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Gumball-Inspired Reading Motivates Students

This teacher has a unique approach, with time-tested results.

 

I have known many fabulous, dedicated teachers who love teaching and adore their students, but Dahlia Cherny, a 4th grade teacher at in West Hartford, takes it to a whole new level.

She lives in the same town as her students and former students, so she sees them all over the place. Going anywhere with her is like being in the posse of a rock star. She greets everyone with a spine crushing hug and a “Helllllooooo!” that can be heard three aisles over at the supermarket. These kids and their parents are so thrilled to see her, I would not be at all surprised if they asked her to autograph a cantaloupe. Why so much love? Mrs. Cherny holds the magic key to motivating kids to read. Actually, it’s not a key, it’s a gumball. 

Recently, I sat down with Dahlia to hear how the “Gumball Reading Program” works. On her classroom bulletin board there are pictures of empty gumball machines – one for each student with the student’s name under it. The goal is to fill up the machines with gumballs (stickers).

To earn a gumball, the student must complete a reading related activity. So, if a student reads 80ish pages in their book and writes a 10-sentence summary, that student gets one gumball. If a student adds another section, let’s say a character analysis, another gumball. The more effort they put into their work, the more gumballs they receive. 

Each week there is an option to create and present a project, at which time the student is awarded four gumballs for the effort.

According to Mrs. Cherny, “Encouraging presentations increases public speaking skills and gets other students interested in reading the same book. The more students do, the faster they go through books, and the more reading becomes a habit.”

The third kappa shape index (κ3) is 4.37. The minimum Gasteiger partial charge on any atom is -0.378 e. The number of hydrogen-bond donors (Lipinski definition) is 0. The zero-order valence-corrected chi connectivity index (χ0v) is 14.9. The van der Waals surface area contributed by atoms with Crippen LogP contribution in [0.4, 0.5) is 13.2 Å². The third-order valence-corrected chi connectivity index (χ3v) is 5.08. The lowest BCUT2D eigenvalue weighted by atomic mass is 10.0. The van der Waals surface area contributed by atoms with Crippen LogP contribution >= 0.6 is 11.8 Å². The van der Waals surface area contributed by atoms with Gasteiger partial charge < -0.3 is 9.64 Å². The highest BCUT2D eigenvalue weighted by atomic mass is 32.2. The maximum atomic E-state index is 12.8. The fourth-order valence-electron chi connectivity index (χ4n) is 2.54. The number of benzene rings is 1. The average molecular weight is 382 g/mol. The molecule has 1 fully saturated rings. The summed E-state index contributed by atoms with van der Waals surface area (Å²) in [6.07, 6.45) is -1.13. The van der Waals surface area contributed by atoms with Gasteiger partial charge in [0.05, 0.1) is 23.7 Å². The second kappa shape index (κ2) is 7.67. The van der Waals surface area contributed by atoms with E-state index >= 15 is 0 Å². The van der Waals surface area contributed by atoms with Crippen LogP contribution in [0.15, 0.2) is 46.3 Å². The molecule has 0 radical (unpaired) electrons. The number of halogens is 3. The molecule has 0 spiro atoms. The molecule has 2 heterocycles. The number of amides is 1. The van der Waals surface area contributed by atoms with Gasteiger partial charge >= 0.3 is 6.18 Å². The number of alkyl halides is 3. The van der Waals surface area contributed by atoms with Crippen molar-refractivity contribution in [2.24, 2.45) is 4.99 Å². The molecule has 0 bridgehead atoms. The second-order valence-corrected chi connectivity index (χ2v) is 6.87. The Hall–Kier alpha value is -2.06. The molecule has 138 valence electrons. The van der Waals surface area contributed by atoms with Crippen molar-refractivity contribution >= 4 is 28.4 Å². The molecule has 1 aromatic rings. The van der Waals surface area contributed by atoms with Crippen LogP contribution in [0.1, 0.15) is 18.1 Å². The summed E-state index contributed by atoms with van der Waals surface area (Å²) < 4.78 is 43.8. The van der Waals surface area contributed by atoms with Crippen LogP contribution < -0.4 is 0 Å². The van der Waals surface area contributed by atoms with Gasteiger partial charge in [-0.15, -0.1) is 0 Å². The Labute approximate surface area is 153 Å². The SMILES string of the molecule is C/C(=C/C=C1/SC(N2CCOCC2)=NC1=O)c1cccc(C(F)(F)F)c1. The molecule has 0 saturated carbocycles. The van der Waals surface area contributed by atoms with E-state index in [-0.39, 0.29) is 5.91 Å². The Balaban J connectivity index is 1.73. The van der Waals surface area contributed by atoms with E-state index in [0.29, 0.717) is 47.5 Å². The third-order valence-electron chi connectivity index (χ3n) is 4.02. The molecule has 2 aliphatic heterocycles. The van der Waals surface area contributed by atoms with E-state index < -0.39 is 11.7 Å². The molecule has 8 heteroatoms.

Also, students are in charge of how much they accomplish every week, which seems to motivate them even more. If you think this sounds like your typical book report, think again. I have never seen kids as eager to complete reports as when they are earning gumballs.

There is an air of competition about filling up machines, and we know most kids (especially boys) thrive on competition. When a machine is full ‘o gumballs, there is a “Gumball Ceremony” and this is a very big deal. If you want to see a kid burst with pride, attend one of these Gumball Ceremonies. Parents and relatives are invited, and the student receives a certificate and is able to pick out a book to keep. 

Mrs. Cherny makes a 10-15 minute speech about how wonderful the child is, and writes a personal message in the book praising the student on their accomplishment. She encourages the student to display the gumball machine at home as proof they have the characteristics to be successful and have a passion for reading. 

Mrs. Cherny shared with me that, “Years later, former students who are now in high school or college, tell me their gumball machines are still on their wall.”

Sue Schaefer is a student advocate, academic coach, and certified teacher. We encourage you to visit her website: Academic Coaching Associates. You may email Sue at susan.schaefer@academiccoachingct.com.

You can also follow Sue on twitter: @sueschaefer1

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